As the story going into the first Knicks-Rockets matchup following the transaction that forever altered the futures of the two aforementioned franchises was how well Tracy McGrady would do against yet another team that no longer desired his services.
The worst-case scenario for Rockets general manager Daryl Morey had to have been watching McGrady utterly and effortlessly devastate his former team at both of the ends of the court, ending with a game-winning shot by the former two-time scoring champion. And as the game began with a Knicks double-digit lead, and McGrady playing relatively well, the perceived belief that a McGrady trade would come to haunt the Rockets wasshort-lived as by the end it was Aaron Brooks’ fourth-quarter heroics, along with two castoffs by the Knicks that helped give the Rockets a 116-112 win.
For McGrady, while a stat line of 15 points, seven rebounds and five assists is nothing to scoff at; for the vast majority of the game his impact wasn’t felt. He got his numbers, but his team didn’t win (sounds a bit familiar). When the game was on the line, it was Brooks who made the big shots, and McGrady who missed them. With the clock winding to a close, Brooks was the best player on the court, and McGrady was nowhere to be seen.
When McGrady was sent away from the team prior to New Year’s Eve, and began to train in Chicago, he had to have been waiting for this day. He must have been salivating at the opportunity to show the Rockets’ front office what they would be missing as they dismiss him as nothing more than an eight-minute-a-game player at this point in his career. But by 4:00 p.m E.S.T he didn’t prove anything. He didn’t have such a performance that would lead one to be awe-inspired by his performance.
To some it may have been bittersweet to see McGrady in a Knicks uniform, but it should have been anything but. Frankly, it was a welcome sight.
He certainly didn’t embarrass himself Sunday afternoon, but he didn’t allow for the Rockets’ management nor his former team’s fans the opportunity to second guess the way they treated him, or the transaction that led to his departure. Morey was the one who had to feel a sense of satisfaction to know he made the right move.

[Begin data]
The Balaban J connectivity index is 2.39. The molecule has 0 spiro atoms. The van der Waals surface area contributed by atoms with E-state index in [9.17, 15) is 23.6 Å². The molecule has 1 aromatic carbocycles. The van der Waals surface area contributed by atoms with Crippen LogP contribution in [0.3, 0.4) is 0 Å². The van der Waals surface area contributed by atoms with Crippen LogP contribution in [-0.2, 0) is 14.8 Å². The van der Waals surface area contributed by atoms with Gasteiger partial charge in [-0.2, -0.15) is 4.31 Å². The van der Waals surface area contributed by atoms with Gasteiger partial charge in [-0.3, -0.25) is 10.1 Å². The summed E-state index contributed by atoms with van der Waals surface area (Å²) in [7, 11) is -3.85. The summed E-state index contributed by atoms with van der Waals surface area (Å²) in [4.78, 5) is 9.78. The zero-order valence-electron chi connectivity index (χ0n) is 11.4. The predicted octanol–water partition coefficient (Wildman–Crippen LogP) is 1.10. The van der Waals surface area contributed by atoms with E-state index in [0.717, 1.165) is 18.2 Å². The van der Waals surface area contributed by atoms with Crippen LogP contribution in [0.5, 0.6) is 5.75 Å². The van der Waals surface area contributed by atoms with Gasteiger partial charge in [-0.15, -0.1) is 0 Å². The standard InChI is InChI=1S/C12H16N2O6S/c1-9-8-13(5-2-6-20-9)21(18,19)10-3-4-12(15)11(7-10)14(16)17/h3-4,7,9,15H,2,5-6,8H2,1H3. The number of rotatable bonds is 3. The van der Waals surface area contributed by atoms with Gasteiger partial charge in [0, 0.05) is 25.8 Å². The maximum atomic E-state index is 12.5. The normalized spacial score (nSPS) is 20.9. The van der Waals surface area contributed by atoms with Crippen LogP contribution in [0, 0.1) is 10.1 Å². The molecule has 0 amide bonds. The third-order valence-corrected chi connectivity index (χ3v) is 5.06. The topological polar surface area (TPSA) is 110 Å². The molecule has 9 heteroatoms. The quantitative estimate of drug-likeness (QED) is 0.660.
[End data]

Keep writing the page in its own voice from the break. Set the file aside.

For Morey to watch McGrady’s replacement, Kevin Martin, score 28 points in yet another efficient offensive showing, it had to have put a smile on his face. A grin that would extend from ear to ear.
All this game did was further substantiate the notion that Daryl Morey is one of the top personnel men in all of professional basketball.
Considered by some as nothing more thana six million dollar burden for the 2010-2011 season, simply an asset to make the numbers work, it was Jared Jeffries who drew four — count ‘em four — charges, including two in the final two and a half minutes. Defensive positioning sometimes goes unnoticed, yet despite having no points his impact was evident, and certainly appreciated by the Rockets’ bench and coaching staff.
But maybe what was most noticeable was the impact Jordan Hill had on the game. Before the game, New York Knicks head coach, Mike D’Antoni, lambasted the team’s first round draft pick in 2009:
“I don’t like to play bad rookies. I like to play good rookies,” D’Antoni said, explaining that Hill was not showing enough in practice to warrant playing time ahead of the Knicks’ more established frontcourt players. “I do like Jordan. I think he’ll be a nice player in the league, but that’s as far as it goes.”
Essentially calling Hill a bad player during his tenure in New York, it offered some insight into the lingering question some around Houston had towards Knicks management, and why D’Antoni was so hesitant to limit Hill’s playing time.
But while D’Antoni is certainly entitled to his own opinion, and his basketball acumen exceeds most, the fact that with increased playing time has seen Hill begin to develop into a formidable rotational player, it begs the question why D’Antoni was so hesitant to put him on the court in non-blowout scenarios. It’s not as though the Knicks have much front court depth outside of Danilo Gallinari and David Lee.
The Knicks y spent a high draft pick on him, passed on Brandon Jennings for him, and then never offered him gave him consistent minutes to prove he belonged in the rotation. Practice can only show so much.
Hill apparently has the talent and ability to compete in the league based upon the production he has given the Rockets over the last five games.
Averaging 8.6 points and six rebounds per game during that span— including the 13 points and five rebounds he had against his former team Sunday, it supports the notion that Morey is able to target apparent castoffs from other teams, and with the coaching of Adelman and his staff — turn them into formidable players.
Maybe Hill’s recent success shows that D’Antoni fit to handle young talent, or that Adelman is better equipped, who knows. Nevertheless, as Hill is playing relatively well it has to cause some discomfort within the Knicks organization.
Yet with the Rockets season inching closer to a finish as the idea of playoffs seems less likely with each passing Trail Blazers victory, looking ahead to the 2010-2011 season has to be at the minds of those who follow the Rockets.
While there is no certainty that Hill will develop a mid-range game reminiscent of Carl Landry’s, or Martin can stay healthy for a full year, or Jarred Jeffries can be as much of a pest on the defensive end as he was for those 13 minutes Sunday, at the very least what Sunday illustrated was that Morey made the correct maneuver in handling McGrady, and the Rockets are better because of it.